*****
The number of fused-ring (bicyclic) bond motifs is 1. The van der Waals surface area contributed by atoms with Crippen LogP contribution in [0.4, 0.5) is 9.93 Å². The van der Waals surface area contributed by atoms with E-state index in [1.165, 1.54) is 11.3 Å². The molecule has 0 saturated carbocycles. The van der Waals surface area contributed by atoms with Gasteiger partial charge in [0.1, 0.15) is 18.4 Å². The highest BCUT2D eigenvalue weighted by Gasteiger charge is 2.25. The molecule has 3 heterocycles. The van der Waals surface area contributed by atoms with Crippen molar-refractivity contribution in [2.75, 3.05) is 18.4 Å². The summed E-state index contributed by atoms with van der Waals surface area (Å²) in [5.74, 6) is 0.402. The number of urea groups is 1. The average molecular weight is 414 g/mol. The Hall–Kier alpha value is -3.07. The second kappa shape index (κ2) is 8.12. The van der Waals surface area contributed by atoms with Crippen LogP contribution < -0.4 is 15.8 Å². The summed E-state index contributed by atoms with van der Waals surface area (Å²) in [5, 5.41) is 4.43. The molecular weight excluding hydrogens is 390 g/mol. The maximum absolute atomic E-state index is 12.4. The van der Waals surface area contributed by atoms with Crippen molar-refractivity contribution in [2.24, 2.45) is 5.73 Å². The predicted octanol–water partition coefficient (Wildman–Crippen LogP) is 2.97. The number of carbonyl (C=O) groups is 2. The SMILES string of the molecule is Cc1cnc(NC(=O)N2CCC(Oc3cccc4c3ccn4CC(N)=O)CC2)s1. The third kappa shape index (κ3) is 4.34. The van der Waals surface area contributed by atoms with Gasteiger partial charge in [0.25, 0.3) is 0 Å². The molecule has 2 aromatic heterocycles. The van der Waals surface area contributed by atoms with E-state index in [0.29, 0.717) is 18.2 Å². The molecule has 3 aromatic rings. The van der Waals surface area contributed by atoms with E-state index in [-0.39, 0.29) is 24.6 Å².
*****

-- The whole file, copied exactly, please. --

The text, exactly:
The number of fused-ring (bicyclic) bond motifs is 1. The van der Waals surface area contributed by atoms with Crippen LogP contribution in [0.4, 0.5) is 9.93 Å². The van der Waals surface area contributed by atoms with E-state index in [1.165, 1.54) is 11.3 Å². The molecule has 0 saturated carbocycles. The van der Waals surface area contributed by atoms with Gasteiger partial charge in [0.1, 0.15) is 18.4 Å². The highest BCUT2D eigenvalue weighted by Gasteiger charge is 2.25. The molecule has 3 heterocycles. The van der Waals surface area contributed by atoms with Crippen molar-refractivity contribution in [2.75, 3.05) is 18.4 Å². The summed E-state index contributed by atoms with van der Waals surface area (Å²) in [5.74, 6) is 0.402. The number of urea groups is 1. The average molecular weight is 414 g/mol. The Hall–Kier alpha value is -3.07. The second kappa shape index (κ2) is 8.12. The van der Waals surface area contributed by atoms with Crippen LogP contribution < -0.4 is 15.8 Å². The summed E-state index contributed by atoms with van der Waals surface area (Å²) in [5, 5.41) is 4.43. The molecular weight excluding hydrogens is 390 g/mol. The maximum absolute atomic E-state index is 12.4. The van der Waals surface area contributed by atoms with Crippen molar-refractivity contribution in [2.24, 2.45) is 5.73 Å². The predicted octanol–water partition coefficient (Wildman–Crippen LogP) is 2.97. The number of carbonyl (C=O) groups is 2. The SMILES string of the molecule is Cc1cnc(NC(=O)N2CCC(Oc3cccc4c3ccn4CC(N)=O)CC2)s1. The third kappa shape index (κ3) is 4.34. The van der Waals surface area contributed by atoms with Gasteiger partial charge in [0.25, 0.3) is 0 Å². The molecule has 2 aromatic heterocycles. The van der Waals surface area contributed by atoms with E-state index in [0.29, 0.717) is 18.2 Å². The molecule has 3 aromatic rings. The van der Waals surface area contributed by atoms with E-state index in [-0.39, 0.29) is 24.6 Å².